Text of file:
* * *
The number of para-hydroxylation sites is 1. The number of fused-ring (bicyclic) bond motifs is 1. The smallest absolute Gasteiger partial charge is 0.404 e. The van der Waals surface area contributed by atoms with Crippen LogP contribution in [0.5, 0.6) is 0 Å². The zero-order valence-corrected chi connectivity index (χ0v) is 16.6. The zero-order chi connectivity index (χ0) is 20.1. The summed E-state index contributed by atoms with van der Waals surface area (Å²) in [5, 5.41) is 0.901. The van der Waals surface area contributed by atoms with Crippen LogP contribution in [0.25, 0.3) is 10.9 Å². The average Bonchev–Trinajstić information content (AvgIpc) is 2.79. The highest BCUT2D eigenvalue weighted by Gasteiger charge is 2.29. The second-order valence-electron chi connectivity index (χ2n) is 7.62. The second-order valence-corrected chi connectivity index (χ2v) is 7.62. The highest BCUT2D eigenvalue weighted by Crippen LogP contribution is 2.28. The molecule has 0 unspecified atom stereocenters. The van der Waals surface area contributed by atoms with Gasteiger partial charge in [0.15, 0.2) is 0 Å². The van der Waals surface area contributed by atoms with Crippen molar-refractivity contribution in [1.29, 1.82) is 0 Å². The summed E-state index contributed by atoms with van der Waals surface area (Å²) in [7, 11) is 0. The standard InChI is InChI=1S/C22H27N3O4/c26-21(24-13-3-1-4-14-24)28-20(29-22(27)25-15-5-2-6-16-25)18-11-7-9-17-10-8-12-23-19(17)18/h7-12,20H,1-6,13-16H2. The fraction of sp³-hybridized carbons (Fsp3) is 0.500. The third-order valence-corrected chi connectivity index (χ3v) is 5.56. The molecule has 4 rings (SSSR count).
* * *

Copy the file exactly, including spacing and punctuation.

The number of para-hydroxylation sites is 1. The number of fused-ring (bicyclic) bond motifs is 1. The smallest absolute Gasteiger partial charge is 0.404 e. The van der Waals surface area contributed by atoms with Crippen LogP contribution in [0.5, 0.6) is 0 Å². The zero-order valence-corrected chi connectivity index (χ0v) is 16.6. The zero-order chi connectivity index (χ0) is 20.1. The summed E-state index contributed by atoms with van der Waals surface area (Å²) in [5, 5.41) is 0.901. The van der Waals surface area contributed by atoms with Crippen LogP contribution in [0.25, 0.3) is 10.9 Å². The average Bonchev–Trinajstić information content (AvgIpc) is 2.79. The highest BCUT2D eigenvalue weighted by Gasteiger charge is 2.29. The second-order valence-electron chi connectivity index (χ2n) is 7.62. The second-order valence-corrected chi connectivity index (χ2v) is 7.62. The highest BCUT2D eigenvalue weighted by Crippen LogP contribution is 2.28. The molecule has 0 unspecified atom stereocenters. The van der Waals surface area contributed by atoms with Gasteiger partial charge in [0.15, 0.2) is 0 Å². The van der Waals surface area contributed by atoms with Crippen molar-refractivity contribution in [1.29, 1.82) is 0 Å². The summed E-state index contributed by atoms with van der Waals surface area (Å²) in [7, 11) is 0. The standard InChI is InChI=1S/C22H27N3O4/c26-21(24-13-3-1-4-14-24)28-20(29-22(27)25-15-5-2-6-16-25)18-11-7-9-17-10-8-12-23-19(17)18/h7-12,20H,1-6,13-16H2. The fraction of sp³-hybridized carbons (Fsp3) is 0.500. The third-order valence-corrected chi connectivity index (χ3v) is 5.56. The molecule has 4 rings (SSSR count).